Physical to Demat Conversation

Physical to Demat Conversation

According to the union government’s regulation, an Indian citizen cannot trade in physical share certificates anymore. The investor will have to convert the physical share certificates into a dematerialized (Demat) format, or an electronic format. The Securities and Exchange Board of India (SEBI) has notified that earlier. This will help the investors to ease the procedure of buying, selling, and transferring the shares of a company.

There are the steps listed, how to convert the physical shares into a Demat account.

Open a Demat Account with a Depository Participant

At the initial stage, you must open a demat account with the depository participant (DP). A DP is a SEBI-registered entity that generally acts as a broker or intermediary between you and the depository or bank. Sometimes your bank also performs the duties/functions of a DP. One must ensure that the names given for his/her demat account match with the name mentioned on the physical share certificates. You must duly file the account opening form for setting up an authorized account with a DP.

Submit the Dematerialisation Request Form (DRF)

After filling the account opening form, you as a shareholder must fill out a DRF form. You must also make sure that you surrender all your physical share certificates to the DP while submitting your DRF form. One must also not forget to write ‘Surrendered for dematerialisation’ on each physical share certificate before submitting it for verification.

Document Submission

After document submission, the DP deliver a message electronically to the Registrar and Share Transfer Agent of your issuer or bank. The R&T agents have been handled the responsibility of maintaining your records.

Generation of Dematerialisation Registration Number

A dematerialisation registration number also gets generated that will be tied to your DRF form and sent to the R&T agent along with the original share certificates that are submitted by you to the DP.

What is Mutual Fund

A mutual fund is a pool of money managed by a professional Fund Manager.

It is a trust that collects money from a number of investors who share a common investment objective and invests the same in equities, bonds, money market instruments and/or other securities. And the income / gains generated from this collective investment is distributed proportionately amongst the investors after deducting applicable expenses and levies, by calculating a scheme’s “Net Asset Value” or NAV. Simply put, the money pooled in by a large number of investors is what makes up a Mutual Fund.

How Mutual Fund Works

Here’s a simple way to understand the concept of a Mutual Fund Unit.
Let’s say that there is a box of 12 chocolates costing ₹40. Four friends decide to buy the same, but they have only ₹10 each and the shopkeeper only sells by the box. So the friends then decide to pool in ₹10 each and buy the box of 12 chocolates. Now based on their contribution, they each receive 3 chocolates or 3 units, if equated with Mutual Funds.
And how do you calculate the cost of one unit? Simply divide the total amount with the total number of chocolates: 40/12 = 3.33.
So if you were to multiply the number of units (3) with the cost per unit (3.33), you get the initial investment of ₹10.

This results in each friend being a unit holder in the box of chocolates that is collectively owned by all of them, with each person being a part owner of the box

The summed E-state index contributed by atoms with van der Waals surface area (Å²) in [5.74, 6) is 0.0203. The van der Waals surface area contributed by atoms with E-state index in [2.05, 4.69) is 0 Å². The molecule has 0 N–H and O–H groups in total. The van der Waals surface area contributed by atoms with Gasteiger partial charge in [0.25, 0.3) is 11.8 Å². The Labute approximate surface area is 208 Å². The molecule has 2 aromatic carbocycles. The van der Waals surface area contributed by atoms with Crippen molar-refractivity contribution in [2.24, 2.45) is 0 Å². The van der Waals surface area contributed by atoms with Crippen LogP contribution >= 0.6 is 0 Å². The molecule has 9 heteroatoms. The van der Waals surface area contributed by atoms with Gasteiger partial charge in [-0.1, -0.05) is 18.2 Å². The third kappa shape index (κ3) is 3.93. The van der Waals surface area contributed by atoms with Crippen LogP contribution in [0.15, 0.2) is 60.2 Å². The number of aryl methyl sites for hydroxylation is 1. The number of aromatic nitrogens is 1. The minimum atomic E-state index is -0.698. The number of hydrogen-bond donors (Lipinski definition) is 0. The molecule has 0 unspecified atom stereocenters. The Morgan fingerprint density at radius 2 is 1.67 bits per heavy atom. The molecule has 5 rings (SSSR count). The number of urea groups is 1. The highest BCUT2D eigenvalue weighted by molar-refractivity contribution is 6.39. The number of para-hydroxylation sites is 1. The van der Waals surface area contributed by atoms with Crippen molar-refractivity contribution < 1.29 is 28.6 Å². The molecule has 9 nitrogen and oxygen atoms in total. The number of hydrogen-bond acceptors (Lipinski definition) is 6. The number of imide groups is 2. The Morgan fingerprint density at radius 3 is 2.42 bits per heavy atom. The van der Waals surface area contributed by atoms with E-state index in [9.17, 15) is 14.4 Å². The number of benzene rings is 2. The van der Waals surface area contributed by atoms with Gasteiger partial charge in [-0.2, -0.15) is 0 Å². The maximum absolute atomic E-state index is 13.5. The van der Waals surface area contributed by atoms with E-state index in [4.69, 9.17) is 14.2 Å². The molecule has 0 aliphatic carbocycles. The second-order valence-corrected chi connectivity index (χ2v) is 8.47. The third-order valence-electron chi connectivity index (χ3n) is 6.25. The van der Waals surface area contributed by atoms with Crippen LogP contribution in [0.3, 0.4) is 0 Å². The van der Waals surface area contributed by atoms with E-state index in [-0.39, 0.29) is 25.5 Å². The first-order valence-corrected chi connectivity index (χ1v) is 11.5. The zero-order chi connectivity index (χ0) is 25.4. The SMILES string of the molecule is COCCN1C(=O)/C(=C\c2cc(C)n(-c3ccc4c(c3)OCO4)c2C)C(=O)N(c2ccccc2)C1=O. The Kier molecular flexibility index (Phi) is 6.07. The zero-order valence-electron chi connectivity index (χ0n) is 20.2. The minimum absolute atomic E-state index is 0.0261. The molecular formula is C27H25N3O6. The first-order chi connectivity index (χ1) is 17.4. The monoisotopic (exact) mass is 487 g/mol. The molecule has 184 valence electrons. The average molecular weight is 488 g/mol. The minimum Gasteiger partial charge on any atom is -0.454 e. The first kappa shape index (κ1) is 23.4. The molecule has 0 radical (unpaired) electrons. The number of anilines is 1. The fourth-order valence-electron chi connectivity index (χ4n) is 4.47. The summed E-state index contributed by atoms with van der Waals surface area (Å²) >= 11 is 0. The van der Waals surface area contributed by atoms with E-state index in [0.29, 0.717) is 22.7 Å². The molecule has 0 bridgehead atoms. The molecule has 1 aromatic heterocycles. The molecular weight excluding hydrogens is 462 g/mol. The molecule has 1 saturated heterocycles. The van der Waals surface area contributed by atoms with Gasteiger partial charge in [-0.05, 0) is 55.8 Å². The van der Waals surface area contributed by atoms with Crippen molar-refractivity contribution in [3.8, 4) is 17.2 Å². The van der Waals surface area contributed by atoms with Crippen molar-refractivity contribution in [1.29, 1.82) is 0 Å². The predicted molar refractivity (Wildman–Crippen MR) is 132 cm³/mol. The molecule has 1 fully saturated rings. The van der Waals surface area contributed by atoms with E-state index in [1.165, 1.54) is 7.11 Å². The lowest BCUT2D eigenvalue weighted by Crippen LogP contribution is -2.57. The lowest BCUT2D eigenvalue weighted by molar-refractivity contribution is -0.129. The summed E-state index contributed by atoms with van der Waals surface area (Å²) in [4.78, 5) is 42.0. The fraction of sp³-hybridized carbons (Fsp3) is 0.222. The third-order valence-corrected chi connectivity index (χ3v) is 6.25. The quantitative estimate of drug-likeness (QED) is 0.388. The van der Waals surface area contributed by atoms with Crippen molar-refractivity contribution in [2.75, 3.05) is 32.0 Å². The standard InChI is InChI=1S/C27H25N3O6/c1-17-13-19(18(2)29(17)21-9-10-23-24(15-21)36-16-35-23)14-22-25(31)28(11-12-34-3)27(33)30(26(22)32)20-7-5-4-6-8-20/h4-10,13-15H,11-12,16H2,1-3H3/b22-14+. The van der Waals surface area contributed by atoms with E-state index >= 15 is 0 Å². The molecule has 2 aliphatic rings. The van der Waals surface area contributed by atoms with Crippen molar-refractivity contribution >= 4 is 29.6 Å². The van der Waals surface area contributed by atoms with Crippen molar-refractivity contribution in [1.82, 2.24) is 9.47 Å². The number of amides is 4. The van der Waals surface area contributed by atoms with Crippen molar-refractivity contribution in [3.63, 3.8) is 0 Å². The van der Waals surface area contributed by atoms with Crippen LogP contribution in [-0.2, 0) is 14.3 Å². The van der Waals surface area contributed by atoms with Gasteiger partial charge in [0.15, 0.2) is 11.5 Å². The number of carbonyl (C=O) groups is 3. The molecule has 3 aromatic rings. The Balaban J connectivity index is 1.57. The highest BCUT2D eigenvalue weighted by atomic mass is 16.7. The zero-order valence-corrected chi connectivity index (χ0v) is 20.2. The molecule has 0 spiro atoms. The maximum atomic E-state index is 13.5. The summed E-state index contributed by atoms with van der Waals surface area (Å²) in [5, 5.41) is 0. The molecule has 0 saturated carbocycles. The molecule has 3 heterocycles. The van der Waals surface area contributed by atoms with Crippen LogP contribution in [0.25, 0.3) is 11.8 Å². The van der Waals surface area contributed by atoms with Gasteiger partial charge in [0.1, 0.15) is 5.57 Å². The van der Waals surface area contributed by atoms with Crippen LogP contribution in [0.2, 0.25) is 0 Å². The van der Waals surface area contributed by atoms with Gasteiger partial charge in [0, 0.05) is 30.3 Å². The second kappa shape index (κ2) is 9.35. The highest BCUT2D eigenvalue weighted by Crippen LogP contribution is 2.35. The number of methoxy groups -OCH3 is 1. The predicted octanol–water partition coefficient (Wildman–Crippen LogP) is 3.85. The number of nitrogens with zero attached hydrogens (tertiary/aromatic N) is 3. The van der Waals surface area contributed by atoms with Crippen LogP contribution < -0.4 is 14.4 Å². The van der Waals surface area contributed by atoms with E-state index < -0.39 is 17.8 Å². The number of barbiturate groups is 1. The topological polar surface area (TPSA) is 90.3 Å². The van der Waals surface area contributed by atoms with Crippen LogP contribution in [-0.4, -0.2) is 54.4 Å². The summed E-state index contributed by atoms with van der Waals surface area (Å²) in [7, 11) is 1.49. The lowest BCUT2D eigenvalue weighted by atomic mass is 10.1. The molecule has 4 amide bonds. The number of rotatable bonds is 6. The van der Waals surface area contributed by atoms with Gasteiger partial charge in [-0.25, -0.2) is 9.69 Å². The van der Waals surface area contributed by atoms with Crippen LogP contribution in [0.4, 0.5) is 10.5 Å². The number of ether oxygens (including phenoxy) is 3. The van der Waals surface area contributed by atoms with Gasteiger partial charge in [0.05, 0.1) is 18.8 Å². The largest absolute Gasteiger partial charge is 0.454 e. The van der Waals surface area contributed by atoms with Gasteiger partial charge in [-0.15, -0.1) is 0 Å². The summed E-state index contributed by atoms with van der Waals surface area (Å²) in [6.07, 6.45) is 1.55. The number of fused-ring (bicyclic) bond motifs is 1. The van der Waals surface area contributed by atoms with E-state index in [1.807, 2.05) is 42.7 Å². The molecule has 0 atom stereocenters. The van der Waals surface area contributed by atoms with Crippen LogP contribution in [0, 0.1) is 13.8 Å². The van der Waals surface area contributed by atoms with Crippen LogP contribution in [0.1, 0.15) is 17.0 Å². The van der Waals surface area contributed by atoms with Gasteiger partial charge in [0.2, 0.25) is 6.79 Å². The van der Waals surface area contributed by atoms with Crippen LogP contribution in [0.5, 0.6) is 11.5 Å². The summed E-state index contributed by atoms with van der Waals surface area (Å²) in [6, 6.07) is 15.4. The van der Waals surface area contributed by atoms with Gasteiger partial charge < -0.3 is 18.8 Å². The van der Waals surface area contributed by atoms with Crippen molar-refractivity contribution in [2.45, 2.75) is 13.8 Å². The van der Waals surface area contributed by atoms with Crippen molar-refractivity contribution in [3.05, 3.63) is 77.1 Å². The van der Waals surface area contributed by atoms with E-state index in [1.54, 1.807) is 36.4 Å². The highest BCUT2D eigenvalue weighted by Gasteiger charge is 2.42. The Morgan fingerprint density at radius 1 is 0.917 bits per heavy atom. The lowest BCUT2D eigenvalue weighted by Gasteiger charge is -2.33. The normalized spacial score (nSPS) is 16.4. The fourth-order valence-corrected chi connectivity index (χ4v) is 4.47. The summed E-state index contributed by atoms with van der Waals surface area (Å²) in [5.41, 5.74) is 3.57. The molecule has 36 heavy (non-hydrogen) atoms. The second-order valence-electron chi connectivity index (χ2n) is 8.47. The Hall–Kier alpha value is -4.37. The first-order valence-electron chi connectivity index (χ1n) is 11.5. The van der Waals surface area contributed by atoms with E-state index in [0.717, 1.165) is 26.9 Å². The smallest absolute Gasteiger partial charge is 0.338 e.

What is NAV

Next, let us understand what is “Net Asset Value” or NAV. Just like an equity share has a traded price, a mutual fund unit has Net Asset Value per Unit. The NAV is the combined market value of the shares, bonds and securities held by a fund on any particular day (as reduced by permitted expenses and charges). NAV per Unit represents the market value of all the Units in a mutual fund scheme on a given day, net of all expenses and liabilities plus income accrued, divided by the outstanding number of Units in the scheme.

How Risk/Return trade-off by mutual fund category ?

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 An open-end fund is a mutual fund scheme that is available for subscription and redemption on every business throughout the year, (akin to a savings bank account, wherein one may deposit and withdraw money every day). An open ended scheme is perpetual and does not have any maturity date.

 Close- Ended Schemes

 A passively managed fund, by contrast, simply follows a market index, i.e., in a passive fund , the fund manager remains inactive or passive inasmuch as, he/she does not use his/her judgement or discretion to decide as to which stocks to buy/sell/hold , but simply replicates / tracks the scheme’s benchmark index in exactly the same proportion. Examples of Index funds are an Index Fund and all Exchange Traded Funds. In a passive fund, the fund manager’s task is to simply replicate the scheme’s benchmark index i.e., generate the same returns as the index, and not to out-perform the scheme’s bench mark.

What is a Systematic Investment Plan (SIP)?

Systematic Investment Plan (SIP) is an investment route offered by Mutual Funds wherein one can invest a fixed amount in a Mutual Fund scheme at regular intervals– say once a month or once a quarter, instead of making a lump-sum investment. The installment amount could be as little as INR 500 a month and is similar to a recurring deposit. It’s convenient as you can give your bank standing instructions to debit the amount every month.

SIP has been gaining popularity among Indian MF investors, as it helps in investing in a disciplined manner without worrying about market volatility and timing the market. Systematic Investment Plans offered by Mutual Funds are easily the best way to enter the world of